Saturday, December 24, 2011

You guys were really the glimmer of hope

Today, accounting for the International Date Line, is the 70th Anniversary of the Christmas Battle over Rangoon. Here a few P-40B fighters of the 3rd Pursuit Sqn, Hell's Angels, of the American Volunteer Group along with RAF Buffalo fighters repeatedly tangled with waves of Japanese fighters and bombers bent on smashing Rangoon and its docks.

If the Japanese seized Rangoon, the Burma Road would be closed. With the Burma Road closed, the prospects of continued Allied resistance in China would be grim. The Burma Road was the lifeline for China's military and for the AVG. So Rangoon had to be held.

While the 1st Pursuit, Adam&Eve, and 2d Pursuit, Pandas, flew north to Kunming, Hell's Angels left Toungoo for Rangoon and fame. Their first skirmish with the Japanese happened on 23 Dec 1941. The tally for the Americans and British was six bombers and four fighters. They lost in return nine planes and seven pilots.

Then came Christmas Day over Rangoon. The Japanese threw two separate attacks. One against Rangoon and the other against Mingaladon airfield where British and American fighters were based. Rangoon received a three wave attack of Ki-21 Sally bombers and Ki-43 Oscar fighters. Mingaladon would be attacked by two waves of Ki-21 Sallys, Ki-27 Nate fighters, and Ki-30 Ann bombers.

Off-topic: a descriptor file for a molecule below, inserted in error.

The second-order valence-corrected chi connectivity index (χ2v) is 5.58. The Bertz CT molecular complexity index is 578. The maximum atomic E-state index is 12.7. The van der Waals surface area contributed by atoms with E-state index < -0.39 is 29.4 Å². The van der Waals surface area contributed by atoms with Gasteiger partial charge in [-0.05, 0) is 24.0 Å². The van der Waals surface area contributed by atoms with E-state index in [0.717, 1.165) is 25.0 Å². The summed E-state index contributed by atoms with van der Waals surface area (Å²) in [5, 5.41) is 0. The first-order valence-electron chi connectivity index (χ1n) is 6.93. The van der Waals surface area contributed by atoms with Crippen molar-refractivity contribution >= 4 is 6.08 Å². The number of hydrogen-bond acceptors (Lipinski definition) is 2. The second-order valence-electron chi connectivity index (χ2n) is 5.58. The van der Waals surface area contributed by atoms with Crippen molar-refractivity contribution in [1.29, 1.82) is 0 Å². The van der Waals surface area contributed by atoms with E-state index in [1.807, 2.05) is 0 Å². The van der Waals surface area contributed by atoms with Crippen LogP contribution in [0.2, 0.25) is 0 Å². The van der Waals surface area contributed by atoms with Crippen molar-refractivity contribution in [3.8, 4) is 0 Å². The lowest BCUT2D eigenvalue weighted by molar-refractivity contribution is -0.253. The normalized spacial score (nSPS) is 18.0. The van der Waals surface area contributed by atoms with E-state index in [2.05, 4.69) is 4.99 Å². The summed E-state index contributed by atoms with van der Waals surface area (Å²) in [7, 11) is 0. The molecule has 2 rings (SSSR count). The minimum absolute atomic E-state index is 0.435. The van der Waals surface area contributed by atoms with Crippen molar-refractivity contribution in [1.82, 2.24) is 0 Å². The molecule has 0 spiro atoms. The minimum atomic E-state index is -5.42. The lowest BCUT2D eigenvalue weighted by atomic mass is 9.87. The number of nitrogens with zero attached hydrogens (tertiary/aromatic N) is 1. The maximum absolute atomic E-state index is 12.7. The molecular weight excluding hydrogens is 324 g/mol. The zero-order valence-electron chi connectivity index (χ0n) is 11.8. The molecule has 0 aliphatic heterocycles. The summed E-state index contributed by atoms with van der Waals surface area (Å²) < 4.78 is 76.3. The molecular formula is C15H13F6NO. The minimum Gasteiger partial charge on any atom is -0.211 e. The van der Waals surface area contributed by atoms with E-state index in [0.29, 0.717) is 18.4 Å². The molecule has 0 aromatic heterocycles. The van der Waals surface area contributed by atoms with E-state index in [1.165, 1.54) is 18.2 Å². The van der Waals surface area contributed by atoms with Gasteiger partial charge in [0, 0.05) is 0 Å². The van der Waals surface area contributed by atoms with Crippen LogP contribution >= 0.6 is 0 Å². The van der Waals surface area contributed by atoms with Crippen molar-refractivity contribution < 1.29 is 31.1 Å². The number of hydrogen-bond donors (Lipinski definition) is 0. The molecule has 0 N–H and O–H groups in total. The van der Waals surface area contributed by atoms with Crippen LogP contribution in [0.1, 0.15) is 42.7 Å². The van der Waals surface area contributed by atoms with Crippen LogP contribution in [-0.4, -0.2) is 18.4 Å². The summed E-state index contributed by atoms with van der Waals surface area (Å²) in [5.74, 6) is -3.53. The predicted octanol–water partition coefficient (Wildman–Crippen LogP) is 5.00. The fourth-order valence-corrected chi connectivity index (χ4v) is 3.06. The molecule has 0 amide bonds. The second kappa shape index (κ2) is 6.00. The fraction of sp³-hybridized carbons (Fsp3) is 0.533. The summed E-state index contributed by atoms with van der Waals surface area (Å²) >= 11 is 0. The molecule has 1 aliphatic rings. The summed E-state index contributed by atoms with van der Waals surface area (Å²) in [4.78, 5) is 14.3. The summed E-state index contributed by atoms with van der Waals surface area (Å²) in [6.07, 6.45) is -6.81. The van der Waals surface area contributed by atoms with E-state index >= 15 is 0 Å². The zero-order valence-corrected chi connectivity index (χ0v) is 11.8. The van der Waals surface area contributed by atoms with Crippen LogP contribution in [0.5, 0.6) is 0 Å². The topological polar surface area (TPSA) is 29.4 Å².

When the skies had cleared of enemy planes and the total was tallied, the results were spectacular. The Hell's Angels had managed to shoot down 23 enemy aircraft without a single loss of their own.  The defense of Rangoon would rage for ten grueling weeks.  Men and planes of the 1st and 2d from Kunming would join the battle to defend Rangoon.  The British would rush in Hurricane fighters to bolster the defenses.  The British managed to shoot down 74 planes with a further 33 probables while losing 22 Buffaloes and Hurricanes.  The Americans would down 217 planes with another 43 probables while losing only 16 P-40s.  In that time over Rangoon, the world came to know and admire the AVG.

"The six or eight months you fellas operated in the beginning of the war, there wasn't much good news for us. We, nor the British or anyone else were able to beat the Japanese in those early months of the war. You guys were really the glimmer of hope because you were the only ones getting results. That meant an awful lot back here." - General Hap Arnold to Kenneth Jernstedt, 3rd Squadron Hell's Angels in 1944.


Ed Rasimus said...

"...to so few."

It is surprisingly easy to find examples of "the few" when we look back at history.

The leverage of military aviation when focused at key points has been impressive and often over-looked.

Anna said...

It has been decisive when properly applied. Like Douhet predicted. Though in WWII the cost was high.